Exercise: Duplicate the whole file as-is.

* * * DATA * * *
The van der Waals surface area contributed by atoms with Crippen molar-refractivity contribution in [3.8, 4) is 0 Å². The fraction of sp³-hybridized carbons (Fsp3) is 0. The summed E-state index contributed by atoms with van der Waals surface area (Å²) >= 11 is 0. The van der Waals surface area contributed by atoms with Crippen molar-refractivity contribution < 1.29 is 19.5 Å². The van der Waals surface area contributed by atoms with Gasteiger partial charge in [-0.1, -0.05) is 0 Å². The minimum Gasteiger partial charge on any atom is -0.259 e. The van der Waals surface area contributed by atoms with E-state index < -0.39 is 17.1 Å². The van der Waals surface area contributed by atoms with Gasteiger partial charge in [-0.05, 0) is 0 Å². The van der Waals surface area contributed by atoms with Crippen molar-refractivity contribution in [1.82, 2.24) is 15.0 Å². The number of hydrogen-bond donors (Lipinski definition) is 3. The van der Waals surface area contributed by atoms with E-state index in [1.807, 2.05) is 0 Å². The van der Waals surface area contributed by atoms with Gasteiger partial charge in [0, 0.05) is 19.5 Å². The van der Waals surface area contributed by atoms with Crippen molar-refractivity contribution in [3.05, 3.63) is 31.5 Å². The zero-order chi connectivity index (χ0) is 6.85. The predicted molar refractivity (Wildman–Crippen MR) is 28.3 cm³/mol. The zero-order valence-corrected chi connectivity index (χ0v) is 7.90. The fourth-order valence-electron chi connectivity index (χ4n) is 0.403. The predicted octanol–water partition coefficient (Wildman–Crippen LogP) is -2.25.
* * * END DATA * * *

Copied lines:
The van der Waals surface area contributed by atoms with Crippen molar-refractivity contribution in [3.8, 4) is 0 Å². The fraction of sp³-hybridized carbons (Fsp3) is 0. The summed E-state index contributed by atoms with van der Waals surface area (Å²) >= 11 is 0. The van der Waals surface area contributed by atoms with Crippen molar-refractivity contribution < 1.29 is 19.5 Å². The van der Waals surface area contributed by atoms with Gasteiger partial charge in [-0.1, -0.05) is 0 Å². The minimum Gasteiger partial charge on any atom is -0.259 e. The van der Waals surface area contributed by atoms with E-state index < -0.39 is 17.1 Å². The van der Waals surface area contributed by atoms with Gasteiger partial charge in [-0.05, 0) is 0 Å². The van der Waals surface area contributed by atoms with Crippen molar-refractivity contribution in [1.82, 2.24) is 15.0 Å². The number of hydrogen-bond donors (Lipinski definition) is 3. The van der Waals surface area contributed by atoms with E-state index in [1.807, 2.05) is 0 Å². The van der Waals surface area contributed by atoms with Gasteiger partial charge in [0, 0.05) is 19.5 Å². The van der Waals surface area contributed by atoms with Crippen molar-refractivity contribution in [3.05, 3.63) is 31.5 Å². The zero-order chi connectivity index (χ0) is 6.85. The predicted molar refractivity (Wildman–Crippen MR) is 28.3 cm³/mol. The zero-order valence-corrected chi connectivity index (χ0v) is 7.90. The fourth-order valence-electron chi connectivity index (χ4n) is 0.403. The predicted octanol–water partition coefficient (Wildman–Crippen LogP) is -2.25.